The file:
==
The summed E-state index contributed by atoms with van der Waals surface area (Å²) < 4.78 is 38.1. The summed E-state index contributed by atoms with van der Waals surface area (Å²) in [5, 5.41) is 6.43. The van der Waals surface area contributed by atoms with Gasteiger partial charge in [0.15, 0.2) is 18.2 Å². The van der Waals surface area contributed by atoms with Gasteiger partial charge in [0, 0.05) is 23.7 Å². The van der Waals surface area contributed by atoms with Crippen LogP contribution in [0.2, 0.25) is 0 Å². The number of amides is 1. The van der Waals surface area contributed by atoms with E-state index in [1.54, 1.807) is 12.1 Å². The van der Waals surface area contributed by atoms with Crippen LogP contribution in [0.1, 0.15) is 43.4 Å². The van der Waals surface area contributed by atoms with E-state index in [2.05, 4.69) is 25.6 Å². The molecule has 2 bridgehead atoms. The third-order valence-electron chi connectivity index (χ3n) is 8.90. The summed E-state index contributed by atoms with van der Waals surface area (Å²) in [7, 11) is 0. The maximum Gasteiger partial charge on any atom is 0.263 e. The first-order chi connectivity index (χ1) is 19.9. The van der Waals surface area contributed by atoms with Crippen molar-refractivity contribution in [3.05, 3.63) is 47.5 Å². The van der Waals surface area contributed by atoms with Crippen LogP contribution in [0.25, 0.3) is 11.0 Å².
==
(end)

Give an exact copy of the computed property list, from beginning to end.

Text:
The summed E-state index contributed by atoms with van der Waals surface area (Å²) < 4.78 is 38.1. The summed E-state index contributed by atoms with van der Waals surface area (Å²) in [5, 5.41) is 6.43. The van der Waals surface area contributed by atoms with Gasteiger partial charge in [0.15, 0.2) is 18.2 Å². The van der Waals surface area contributed by atoms with Gasteiger partial charge in [0, 0.05) is 23.7 Å². The van der Waals surface area contributed by atoms with Crippen LogP contribution in [0.2, 0.25) is 0 Å². The number of amides is 1. The van der Waals surface area contributed by atoms with E-state index in [1.54, 1.807) is 12.1 Å². The van der Waals surface area contributed by atoms with Crippen LogP contribution in [0.1, 0.15) is 43.4 Å². The van der Waals surface area contributed by atoms with E-state index in [2.05, 4.69) is 25.6 Å². The molecule has 2 bridgehead atoms. The third-order valence-electron chi connectivity index (χ3n) is 8.90. The summed E-state index contributed by atoms with van der Waals surface area (Å²) in [7, 11) is 0. The maximum Gasteiger partial charge on any atom is 0.263 e. The first-order chi connectivity index (χ1) is 19.9. The van der Waals surface area contributed by atoms with Crippen molar-refractivity contribution in [3.05, 3.63) is 47.5 Å². The van der Waals surface area contributed by atoms with Crippen LogP contribution in [0.25, 0.3) is 11.0 Å².